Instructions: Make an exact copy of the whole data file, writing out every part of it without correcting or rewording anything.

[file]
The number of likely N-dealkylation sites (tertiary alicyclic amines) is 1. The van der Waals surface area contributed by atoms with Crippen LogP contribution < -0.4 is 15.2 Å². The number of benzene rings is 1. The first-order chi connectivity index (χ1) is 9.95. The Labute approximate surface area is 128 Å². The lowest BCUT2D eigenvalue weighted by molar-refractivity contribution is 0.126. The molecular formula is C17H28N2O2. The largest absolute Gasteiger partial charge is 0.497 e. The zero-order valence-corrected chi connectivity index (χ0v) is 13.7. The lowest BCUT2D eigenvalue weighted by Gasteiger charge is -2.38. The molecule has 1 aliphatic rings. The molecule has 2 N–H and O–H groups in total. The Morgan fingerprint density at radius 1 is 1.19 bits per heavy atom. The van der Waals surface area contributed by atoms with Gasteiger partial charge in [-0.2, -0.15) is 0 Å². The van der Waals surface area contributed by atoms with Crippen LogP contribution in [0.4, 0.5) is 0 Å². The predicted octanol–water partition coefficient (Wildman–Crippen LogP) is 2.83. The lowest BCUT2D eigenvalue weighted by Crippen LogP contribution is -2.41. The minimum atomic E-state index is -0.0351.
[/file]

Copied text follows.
The number of likely N-dealkylation sites (tertiary alicyclic amines) is 1. The van der Waals surface area contributed by atoms with Crippen LogP contribution < -0.4 is 15.2 Å². The number of benzene rings is 1. The first-order chi connectivity index (χ1) is 9.95. The Labute approximate surface area is 128 Å². The lowest BCUT2D eigenvalue weighted by molar-refractivity contribution is 0.126. The molecular formula is C17H28N2O2. The largest absolute Gasteiger partial charge is 0.497 e. The zero-order valence-corrected chi connectivity index (χ0v) is 13.7. The lowest BCUT2D eigenvalue weighted by Gasteiger charge is -2.38. The molecule has 1 aliphatic rings. The molecule has 2 N–H and O–H groups in total. The Morgan fingerprint density at radius 1 is 1.19 bits per heavy atom. The van der Waals surface area contributed by atoms with Gasteiger partial charge in [-0.2, -0.15) is 0 Å². The van der Waals surface area contributed by atoms with Crippen LogP contribution in [0.4, 0.5) is 0 Å². The predicted octanol–water partition coefficient (Wildman–Crippen LogP) is 2.83. The lowest BCUT2D eigenvalue weighted by Crippen LogP contribution is -2.41. The minimum atomic E-state index is -0.0351.